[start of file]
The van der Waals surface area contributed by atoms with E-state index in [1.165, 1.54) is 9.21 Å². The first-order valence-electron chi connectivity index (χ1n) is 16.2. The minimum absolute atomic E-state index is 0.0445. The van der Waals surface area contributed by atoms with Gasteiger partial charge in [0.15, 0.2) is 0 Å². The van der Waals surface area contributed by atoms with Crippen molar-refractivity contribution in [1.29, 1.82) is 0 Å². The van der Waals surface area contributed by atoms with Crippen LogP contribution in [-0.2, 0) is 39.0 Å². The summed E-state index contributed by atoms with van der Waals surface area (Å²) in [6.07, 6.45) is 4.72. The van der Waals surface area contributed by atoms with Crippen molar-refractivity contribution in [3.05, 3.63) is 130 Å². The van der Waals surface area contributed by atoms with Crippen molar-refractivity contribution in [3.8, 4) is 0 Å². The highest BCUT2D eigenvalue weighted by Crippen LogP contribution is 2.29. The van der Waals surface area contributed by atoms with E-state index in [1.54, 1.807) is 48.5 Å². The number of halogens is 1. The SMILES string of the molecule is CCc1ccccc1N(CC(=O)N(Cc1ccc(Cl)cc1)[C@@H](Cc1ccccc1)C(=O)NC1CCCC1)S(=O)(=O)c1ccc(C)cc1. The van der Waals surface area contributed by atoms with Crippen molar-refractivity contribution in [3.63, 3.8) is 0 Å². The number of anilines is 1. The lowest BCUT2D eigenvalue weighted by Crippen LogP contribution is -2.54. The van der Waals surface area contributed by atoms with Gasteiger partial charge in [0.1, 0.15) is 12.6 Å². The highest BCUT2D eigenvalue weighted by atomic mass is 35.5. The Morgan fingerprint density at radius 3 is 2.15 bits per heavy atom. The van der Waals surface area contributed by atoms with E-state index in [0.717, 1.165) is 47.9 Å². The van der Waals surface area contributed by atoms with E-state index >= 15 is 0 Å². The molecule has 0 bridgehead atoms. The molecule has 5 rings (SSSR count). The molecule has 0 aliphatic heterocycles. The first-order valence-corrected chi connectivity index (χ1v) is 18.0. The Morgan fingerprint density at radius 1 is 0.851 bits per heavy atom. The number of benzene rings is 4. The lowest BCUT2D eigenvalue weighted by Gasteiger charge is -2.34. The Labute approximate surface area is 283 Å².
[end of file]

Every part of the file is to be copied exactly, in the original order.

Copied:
The van der Waals surface area contributed by atoms with E-state index in [1.165, 1.54) is 9.21 Å². The first-order valence-electron chi connectivity index (χ1n) is 16.2. The minimum absolute atomic E-state index is 0.0445. The van der Waals surface area contributed by atoms with Gasteiger partial charge in [0.15, 0.2) is 0 Å². The van der Waals surface area contributed by atoms with Crippen molar-refractivity contribution in [1.29, 1.82) is 0 Å². The van der Waals surface area contributed by atoms with Crippen LogP contribution in [-0.2, 0) is 39.0 Å². The summed E-state index contributed by atoms with van der Waals surface area (Å²) in [6.07, 6.45) is 4.72. The van der Waals surface area contributed by atoms with Crippen molar-refractivity contribution in [3.05, 3.63) is 130 Å². The van der Waals surface area contributed by atoms with Crippen molar-refractivity contribution in [3.8, 4) is 0 Å². The highest BCUT2D eigenvalue weighted by Crippen LogP contribution is 2.29. The van der Waals surface area contributed by atoms with E-state index in [1.54, 1.807) is 48.5 Å². The number of halogens is 1. The SMILES string of the molecule is CCc1ccccc1N(CC(=O)N(Cc1ccc(Cl)cc1)[C@@H](Cc1ccccc1)C(=O)NC1CCCC1)S(=O)(=O)c1ccc(C)cc1. The van der Waals surface area contributed by atoms with Crippen molar-refractivity contribution in [3.63, 3.8) is 0 Å². The number of anilines is 1. The lowest BCUT2D eigenvalue weighted by Crippen LogP contribution is -2.54. The van der Waals surface area contributed by atoms with Gasteiger partial charge in [0.1, 0.15) is 12.6 Å². The highest BCUT2D eigenvalue weighted by atomic mass is 35.5. The Morgan fingerprint density at radius 3 is 2.15 bits per heavy atom. The van der Waals surface area contributed by atoms with E-state index in [0.717, 1.165) is 47.9 Å². The van der Waals surface area contributed by atoms with E-state index >= 15 is 0 Å². The molecule has 0 bridgehead atoms. The molecule has 5 rings (SSSR count). The molecule has 0 aliphatic heterocycles. The first-order valence-corrected chi connectivity index (χ1v) is 18.0. The Morgan fingerprint density at radius 1 is 0.851 bits per heavy atom. The number of benzene rings is 4. The lowest BCUT2D eigenvalue weighted by Gasteiger charge is -2.34. The Labute approximate surface area is 283 Å².